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  • Level: GCSE
  • Subject: Maths
  • Word count: 2265

Coursework: Investigating research questions in the Sport and Exercise Sciences

Extracts from this document...

Introduction

Coursework: Investigating research questions in the Sport and Exercise Sciences

(4) Do more men use a leisure centre than women?

A researcher is interested in surveying the proportion of male and female users of a leisure centre. He is able to sample 50 users of the leisure centre and records their gender with a 1 (males) and a 2 (females). He hypothesises that there is a greater proportion of males than females amongst all the users of the leisure centre.

Introduction

The research question is interested in determining whether there’s a higher proportion of male leisure centre users compared to females, using a sample of 50 individuals. The data collected should provide a reliable insight into gender differences concerning leisure centre usage. Organisations such as Sport England would be interested in the findings, as the data can be used for decision making purposes. For example, if the study finds that female leisure centre usage is lower than males, Sport England can use this information to promote their schemes with women in mind. This could have a direct impact on initiatives such as ‘step into sport,’ which encourages young and older individuals to become more active.

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Middle

Chi-Square(a)

3.920

df

1

Asymp. Sig.

.048

(a)  0 cells (.0%) have expected frequencies less than 5.

The minimum expected cell frequency is 25.0.


A Pie Chart showing the distribution of male

and female leisure centre users

image11.pngimage04.png

image05.png

A Bar Chart showing the number of male and female leisure centre users

image12.pngimage06.pngimage03.png

Conclusion

There is sufficient evidence to reject the null hypothesis, and therefore accept the alternative hypothesis; there are a greater proportion of male leisure centre users than females. Using a chi squared test to analyse the data, it is possible to state that the result was statistically significant (p=0.048). The ‘observed frequencies’ differed significantly from the ‘expected frequencies.’ P = 0.048 means there is a 4.8% possibility the results were affected by chance factors. However, a value less than 0.05 is widely accepted to be significant result.

There are several considerable weaknesses in the investigation which should be taken into consideration, for example, the size of the sample. With only fifty people sampled from a single leisure centre, it is questionable whether any generalisations can be made. In addition, the sample is not totally random; therefore it fails to be a truly representative sample of the population. This would have been very difficult to achieve due to the manner in which the investigation was conducted.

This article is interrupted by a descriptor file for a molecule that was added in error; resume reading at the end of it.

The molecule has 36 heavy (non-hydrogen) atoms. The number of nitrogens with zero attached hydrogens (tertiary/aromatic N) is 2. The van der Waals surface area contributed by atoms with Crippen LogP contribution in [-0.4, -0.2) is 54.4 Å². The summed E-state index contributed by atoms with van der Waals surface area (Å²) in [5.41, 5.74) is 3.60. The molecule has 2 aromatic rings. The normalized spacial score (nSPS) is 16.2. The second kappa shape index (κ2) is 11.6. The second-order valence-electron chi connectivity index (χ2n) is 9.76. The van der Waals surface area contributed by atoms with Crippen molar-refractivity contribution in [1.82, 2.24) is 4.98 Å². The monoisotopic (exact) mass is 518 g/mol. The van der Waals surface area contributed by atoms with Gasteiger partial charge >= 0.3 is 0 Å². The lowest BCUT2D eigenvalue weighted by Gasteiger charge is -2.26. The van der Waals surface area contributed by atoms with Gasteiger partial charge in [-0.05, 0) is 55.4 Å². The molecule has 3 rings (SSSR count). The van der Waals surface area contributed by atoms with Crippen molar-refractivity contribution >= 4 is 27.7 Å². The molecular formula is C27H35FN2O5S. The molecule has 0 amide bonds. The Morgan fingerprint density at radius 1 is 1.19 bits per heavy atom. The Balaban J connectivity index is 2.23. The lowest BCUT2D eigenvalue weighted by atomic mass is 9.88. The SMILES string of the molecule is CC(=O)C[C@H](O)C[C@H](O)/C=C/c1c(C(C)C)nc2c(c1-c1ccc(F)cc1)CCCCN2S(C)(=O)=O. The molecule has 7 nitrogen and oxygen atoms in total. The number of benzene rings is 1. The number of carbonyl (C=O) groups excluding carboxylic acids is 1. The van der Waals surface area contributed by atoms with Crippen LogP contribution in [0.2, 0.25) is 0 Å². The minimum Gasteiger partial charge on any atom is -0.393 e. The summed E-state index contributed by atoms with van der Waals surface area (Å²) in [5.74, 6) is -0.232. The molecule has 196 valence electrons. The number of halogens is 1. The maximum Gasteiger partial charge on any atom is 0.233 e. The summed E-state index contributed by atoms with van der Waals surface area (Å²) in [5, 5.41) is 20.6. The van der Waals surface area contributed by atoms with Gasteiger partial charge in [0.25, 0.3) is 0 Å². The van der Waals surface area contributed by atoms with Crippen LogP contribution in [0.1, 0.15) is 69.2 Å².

(3)

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Conclusion

The high figures for standard deviation from the mean, especially in the international rowers’ sample (32.56 to 2d.p); can be attributed to a number of outliers. The data was very spread, which is shown in Figure 5.


References

Gratton, C, Jones, I. (2004) Research Methods for Sports Studies, London :Routledge

Mintel, Family Leisure Trends – UK – March 2000, accessed on 8/12/04

http://reports.mintel.com/sinatra/mintel/searchexec/type=reports&variants=true&fulltext=family/report/repcode=L220&anchor=accessL220/doc/396956339&repcode=L220#0

Parkin, S.Nowicky, A.V.Rutherford, O.M.McGregor, A.H. (2001) Do oarsmen haveasymmetries in thestrengthof their back andlegmuscles?, Journal of sports sciences (London), Vol. 19 (7). p. 521-526

Russell, A.P (1998), Prediction of elite schoolboy 2000-m rowing ergometer performance from metabolic, anthropometric and strength variables, Journal of sports sciences (London), Vol.16 (8). p. 749-754

Sport England, Driving up participation: The challenge for sport, London: Sport England 2004, accessed on 10/12/04

http://www.sportengland.org/driving_up_participation_full_review.pdf

Sport England, Women’s participation in sport - factsheet, London: Sport England 2002, accessed on 5/12/04

http://www.sportengland.org/womens_participation_factsheet.pdf

Thomas, J.R. and Nelson, J.K.; (1996); Research Methods in Physical Activity; Champaign: Human Kinetics.

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